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Wire Transfer Scams: Is it Really That Easy to Miss?

by Sally Rozumalski

It’s a day like any other at the office. An office manager receives a friendly reminder email from a company they’ve known for years about an invoice due soon. The email is light, touches on family details and a recent vacation, and then reminds the manager that paying the invoice on time is important as there is a 20 % up-charge if it’s not handled immediately.

The account representative’s name and email address look familiar and the company branding is all there, so they submit the invoice for payment, without giving it another thought. But in their rush to avoid a late fee, they don’t realize the email they just responded to is actually from ljohn@realcompony.com  instead of ljohn@realcompany.com. Just a one letter difference between a safe transaction and a very costly error!

U.S. consumers lose millions of dollars each year to experienced con artists using wire transfers as part of their scams. Western Union, Moneygram and similar businesses allow you to send money both quick and easily. They’re really useful, especially when it comes to transmitting funds for immediate use miles and even countries away. But con artists frequently try to take advantage of victims by convincing them to wire money to a stranger, or even an impostor of someone you know well!

At first this kind of con can take a whole slew of different approaches: buying a house, new investment opportunities, paying a bill etc. In every case, the scam ends the same way, you are asked to wire money. Once you do, it’s often too late as the funds are available almost immediately.

The most important thing for consumers to remember is this: triple check all information BEFORE any wire transfer of money is done.

 

Americans lost nearly $905 million to fraud last year with wire transfers taking the first place for biggest culprit. Last year, 2.7 million people filed complaints with the FTC about scams.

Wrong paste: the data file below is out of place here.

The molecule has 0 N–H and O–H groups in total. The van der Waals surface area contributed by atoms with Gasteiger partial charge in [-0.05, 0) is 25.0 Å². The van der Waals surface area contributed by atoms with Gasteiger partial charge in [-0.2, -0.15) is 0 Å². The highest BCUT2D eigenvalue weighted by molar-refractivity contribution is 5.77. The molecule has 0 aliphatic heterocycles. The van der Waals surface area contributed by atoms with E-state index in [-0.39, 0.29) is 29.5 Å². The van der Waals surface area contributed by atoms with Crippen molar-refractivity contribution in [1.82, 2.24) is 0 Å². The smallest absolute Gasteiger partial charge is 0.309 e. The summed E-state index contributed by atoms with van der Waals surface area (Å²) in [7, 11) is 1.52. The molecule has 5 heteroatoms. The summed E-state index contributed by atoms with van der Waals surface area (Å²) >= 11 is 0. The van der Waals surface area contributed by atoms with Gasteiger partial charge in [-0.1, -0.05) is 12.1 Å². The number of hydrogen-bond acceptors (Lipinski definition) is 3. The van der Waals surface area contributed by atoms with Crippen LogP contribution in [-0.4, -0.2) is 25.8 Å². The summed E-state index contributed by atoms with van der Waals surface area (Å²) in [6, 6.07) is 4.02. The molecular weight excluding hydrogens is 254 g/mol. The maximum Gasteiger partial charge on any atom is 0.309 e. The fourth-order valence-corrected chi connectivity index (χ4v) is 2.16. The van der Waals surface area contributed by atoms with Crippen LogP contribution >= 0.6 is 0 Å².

Want to avoid becoming a victim of a wire transfer scams?

Here’s a few basic rules of thumb to keep yourself safe:

  1. Don’t ever wire money to a stranger. Ever. No matter what the circumstance.
  2. Pay by credit card. That way, you’re able to report fraud if things go wrong.
  3. Pick up the phone and confirm any requests for payment method changes directly, validating the changes are legitimate before processing.
  4. Go with your gut. These scammers deal in pressure and threats. When in doubt, slow down. A quick online search or a phone call can often confirm your suspicions.

 

 What if you’ve already been the victim of a scam?

If you suspect that you’re the victim of a money transfer scam:

  1. Call your local police. File a police report for the amount you’ve been defrauded.
  2. File a complaint with the FTC. Call toll-free at 877-382-4357 or file a complaint online at ftc.gov/complaint.
  3. Contact the Internet Crime Complaint Center. This partnership of the FBI and National White-Collar Crime Center is for victims of fraud that began with Internet contact.

 

Many online seller websites like eBay have their own protocol for reporting and dealing with scammers. If you’ve wired money, you can also alert your wire transfer company of your situation so they can be ready for any future complaints. While it’s tough to admit that you might have been the victim of somebody’s wrongdoing, try not to be too hard on yourself. Wire transfer scams are on the rise because these cons are constantly evolving. By reporting it and talking openly about your experience, you’re helping others to recognize and put a stop to them.

 

If you’ve been contacted by a scammer via email don’t engage. It might be tempting to try to seek out what they want or catch them in the act, but report them instead. Keep in mind that most smart scammers have taken precautions by making themselves untraceable.

 

However, often times perpetrators are often untraceable once the scam is complete. Recent laws are beginning to provide some safeguards for those sending money internationally. Federal law now requires many banks, credit unions and money transfer services to disclose information both before and after a transfer, this includes your right to cancel within 30 minutes, assuming it hasn’t yet been picked up or deposited.

 

“These people are good at what they do because they’ve built a full-time job from scamming people out of their money” PNC bank Fraud Analyst Vickie Peck said. “If your interactions don’t feel right, do more research to make sure you’re dealing with a legitimate person.”

 

When you do your homework, it can be wonderful to enjoy the fast and secure delivery that electronic transfers offer, without the mess of dealing with a phony scam artist.

 

LACyber is a division of Lincoln Archives providing comprehensive Data Breach Defense Services. Lincoln Archives and LACyber are proud to be a part of Lincoln Family of Companies serving the Western New York Community since 1914.

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